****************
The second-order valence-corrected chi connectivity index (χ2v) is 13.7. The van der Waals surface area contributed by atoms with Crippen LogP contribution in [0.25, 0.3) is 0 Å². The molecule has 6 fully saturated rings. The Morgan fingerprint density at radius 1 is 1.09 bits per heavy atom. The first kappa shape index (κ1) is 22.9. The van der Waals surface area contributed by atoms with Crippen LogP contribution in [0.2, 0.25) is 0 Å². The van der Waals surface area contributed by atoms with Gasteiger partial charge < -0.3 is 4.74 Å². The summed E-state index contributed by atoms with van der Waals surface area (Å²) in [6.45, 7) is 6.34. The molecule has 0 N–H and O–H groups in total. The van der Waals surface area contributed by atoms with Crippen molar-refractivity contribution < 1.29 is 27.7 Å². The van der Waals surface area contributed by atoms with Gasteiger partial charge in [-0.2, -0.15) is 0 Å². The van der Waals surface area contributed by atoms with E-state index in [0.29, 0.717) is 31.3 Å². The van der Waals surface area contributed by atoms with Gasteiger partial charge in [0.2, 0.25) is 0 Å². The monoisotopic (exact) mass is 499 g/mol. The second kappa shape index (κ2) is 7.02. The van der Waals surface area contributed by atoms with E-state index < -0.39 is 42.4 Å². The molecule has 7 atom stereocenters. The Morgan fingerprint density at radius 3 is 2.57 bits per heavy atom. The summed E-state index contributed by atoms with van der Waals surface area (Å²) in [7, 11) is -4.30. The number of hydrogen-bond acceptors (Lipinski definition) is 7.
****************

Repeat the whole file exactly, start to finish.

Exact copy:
The second-order valence-corrected chi connectivity index (χ2v) is 13.7. The van der Waals surface area contributed by atoms with Crippen LogP contribution in [0.25, 0.3) is 0 Å². The molecule has 6 fully saturated rings. The Morgan fingerprint density at radius 1 is 1.09 bits per heavy atom. The first kappa shape index (κ1) is 22.9. The van der Waals surface area contributed by atoms with Crippen LogP contribution in [0.2, 0.25) is 0 Å². The van der Waals surface area contributed by atoms with Gasteiger partial charge < -0.3 is 4.74 Å². The summed E-state index contributed by atoms with van der Waals surface area (Å²) in [6.45, 7) is 6.34. The molecule has 0 N–H and O–H groups in total. The van der Waals surface area contributed by atoms with Crippen molar-refractivity contribution < 1.29 is 27.7 Å². The van der Waals surface area contributed by atoms with Gasteiger partial charge in [-0.2, -0.15) is 0 Å². The van der Waals surface area contributed by atoms with E-state index in [0.29, 0.717) is 31.3 Å². The van der Waals surface area contributed by atoms with Gasteiger partial charge in [0.2, 0.25) is 0 Å². The monoisotopic (exact) mass is 499 g/mol. The second kappa shape index (κ2) is 7.02. The van der Waals surface area contributed by atoms with E-state index < -0.39 is 42.4 Å². The molecule has 7 atom stereocenters. The Morgan fingerprint density at radius 3 is 2.57 bits per heavy atom. The summed E-state index contributed by atoms with van der Waals surface area (Å²) in [7, 11) is -4.30. The number of hydrogen-bond acceptors (Lipinski definition) is 7.